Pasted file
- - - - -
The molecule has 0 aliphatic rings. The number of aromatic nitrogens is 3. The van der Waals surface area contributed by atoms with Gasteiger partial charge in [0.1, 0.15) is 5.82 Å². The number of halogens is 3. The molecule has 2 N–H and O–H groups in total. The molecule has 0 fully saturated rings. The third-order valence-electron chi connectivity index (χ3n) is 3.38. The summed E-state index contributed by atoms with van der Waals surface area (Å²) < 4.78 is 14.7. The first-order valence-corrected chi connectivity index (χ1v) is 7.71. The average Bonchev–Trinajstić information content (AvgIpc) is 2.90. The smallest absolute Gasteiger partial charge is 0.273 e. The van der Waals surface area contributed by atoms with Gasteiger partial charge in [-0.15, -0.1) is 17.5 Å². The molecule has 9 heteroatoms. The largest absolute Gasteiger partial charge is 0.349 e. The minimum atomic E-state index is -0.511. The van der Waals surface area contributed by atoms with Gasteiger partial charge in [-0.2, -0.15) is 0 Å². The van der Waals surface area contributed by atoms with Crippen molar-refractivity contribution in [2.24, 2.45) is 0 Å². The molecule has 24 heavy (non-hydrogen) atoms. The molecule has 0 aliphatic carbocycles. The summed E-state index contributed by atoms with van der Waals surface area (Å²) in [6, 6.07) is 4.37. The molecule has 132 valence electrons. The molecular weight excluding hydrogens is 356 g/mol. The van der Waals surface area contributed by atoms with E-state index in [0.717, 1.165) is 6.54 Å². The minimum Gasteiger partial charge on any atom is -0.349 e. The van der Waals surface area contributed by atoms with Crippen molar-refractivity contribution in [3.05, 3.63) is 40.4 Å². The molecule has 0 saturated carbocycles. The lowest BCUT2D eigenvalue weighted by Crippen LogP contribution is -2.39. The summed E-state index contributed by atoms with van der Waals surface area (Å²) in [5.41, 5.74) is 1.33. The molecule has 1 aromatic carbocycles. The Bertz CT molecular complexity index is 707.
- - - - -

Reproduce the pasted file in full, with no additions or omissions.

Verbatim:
The molecule has 0 aliphatic rings. The number of aromatic nitrogens is 3. The van der Waals surface area contributed by atoms with Gasteiger partial charge in [0.1, 0.15) is 5.82 Å². The number of halogens is 3. The molecule has 2 N–H and O–H groups in total. The molecule has 0 fully saturated rings. The third-order valence-electron chi connectivity index (χ3n) is 3.38. The summed E-state index contributed by atoms with van der Waals surface area (Å²) < 4.78 is 14.7. The first-order valence-corrected chi connectivity index (χ1v) is 7.71. The average Bonchev–Trinajstić information content (AvgIpc) is 2.90. The smallest absolute Gasteiger partial charge is 0.273 e. The van der Waals surface area contributed by atoms with Gasteiger partial charge in [-0.15, -0.1) is 17.5 Å². The molecule has 9 heteroatoms. The largest absolute Gasteiger partial charge is 0.349 e. The minimum atomic E-state index is -0.511. The van der Waals surface area contributed by atoms with Gasteiger partial charge in [-0.2, -0.15) is 0 Å². The van der Waals surface area contributed by atoms with Crippen molar-refractivity contribution in [2.24, 2.45) is 0 Å². The molecule has 24 heavy (non-hydrogen) atoms. The molecule has 0 aliphatic carbocycles. The summed E-state index contributed by atoms with van der Waals surface area (Å²) in [6, 6.07) is 4.37. The molecule has 132 valence electrons. The molecular weight excluding hydrogens is 356 g/mol. The van der Waals surface area contributed by atoms with E-state index in [0.717, 1.165) is 6.54 Å². The minimum Gasteiger partial charge on any atom is -0.349 e. The van der Waals surface area contributed by atoms with Crippen molar-refractivity contribution in [3.05, 3.63) is 40.4 Å². The molecule has 0 saturated carbocycles. The lowest BCUT2D eigenvalue weighted by Crippen LogP contribution is -2.39. The summed E-state index contributed by atoms with van der Waals surface area (Å²) in [5.41, 5.74) is 1.33. The molecule has 1 aromatic carbocycles. The Bertz CT molecular complexity index is 707.